Today, Hame says, all the oil companies are still looking for a better idea, and sand is still the main production problem. He cautioned, he has to be careful because every ten years or so a new crop of juniors in the engineering department end up trying the same thing that did hot work twenty or thirty years ago. Because Lloyd has been pumping for almost fifty years, the possibility of trying something again that doesn't work is rather high.

Hame feels Lloydminster has really come into its own of late, [1982] particularly in the last ten years. In the early days, when, Husky had only 60 or 70 producing wells, the field office would get a call to shut the wells down in the morning but then head office would call back at noon and, tell them to start up again because someone, somewhere, had bought, some asphalt. The pipeline stabilized production. rates for the first time in the early sixties, but for years it was simply an asphalt market, occasionally volatile and always seasonal.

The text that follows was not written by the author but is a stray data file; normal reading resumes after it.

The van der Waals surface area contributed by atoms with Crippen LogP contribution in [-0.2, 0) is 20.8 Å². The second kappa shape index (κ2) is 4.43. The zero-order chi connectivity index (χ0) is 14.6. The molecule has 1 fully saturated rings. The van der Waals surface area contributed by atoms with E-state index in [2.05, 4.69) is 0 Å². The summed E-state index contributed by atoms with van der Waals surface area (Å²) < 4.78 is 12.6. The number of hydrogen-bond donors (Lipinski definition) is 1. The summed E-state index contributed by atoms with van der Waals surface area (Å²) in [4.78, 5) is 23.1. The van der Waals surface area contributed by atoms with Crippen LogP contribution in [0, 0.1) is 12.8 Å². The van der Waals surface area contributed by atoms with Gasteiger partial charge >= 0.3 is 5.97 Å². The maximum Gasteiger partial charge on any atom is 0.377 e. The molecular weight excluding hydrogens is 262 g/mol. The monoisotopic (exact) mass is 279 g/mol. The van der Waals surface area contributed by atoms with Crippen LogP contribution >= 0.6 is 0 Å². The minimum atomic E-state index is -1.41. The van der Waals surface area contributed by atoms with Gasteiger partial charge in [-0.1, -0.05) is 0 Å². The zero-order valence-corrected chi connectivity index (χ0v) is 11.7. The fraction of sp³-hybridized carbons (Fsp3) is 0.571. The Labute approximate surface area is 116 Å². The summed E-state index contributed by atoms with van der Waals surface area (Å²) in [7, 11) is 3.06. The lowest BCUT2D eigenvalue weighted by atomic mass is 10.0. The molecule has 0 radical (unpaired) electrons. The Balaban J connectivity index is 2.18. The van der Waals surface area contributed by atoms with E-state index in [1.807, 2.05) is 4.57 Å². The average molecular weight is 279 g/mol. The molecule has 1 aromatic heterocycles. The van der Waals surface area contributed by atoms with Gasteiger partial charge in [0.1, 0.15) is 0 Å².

With oil selling for $1.30/bbl., a "hay-wire" operation was all operators could afford for years, but increasing oil prices have enabled the oil companies to throw a little technology at the stubborn reservoirs. Hame claims there are billions of barrels of' oil around Lloyd and their recovery is simply a technological problem. Attracting competent technical people to Lloyd used to be difficult, but the town has grown and matured such that many people, like Hame, find it a pleasant place to live with a combination. of oilpatch income, a refreshingly small city, and access to the outdoors in the form of hunting and fishing.

Lloydminster has come a long way since "Hame" arrived in 1948 when promoters used to store the oil in big pits to convince investors it really was down there. But Hame is somewhat philosophical as to why some oil companies avoided the area in the past and present as they search the countryside for more conventional production. "In Lloydminster, oil doesn't gush: it drips!"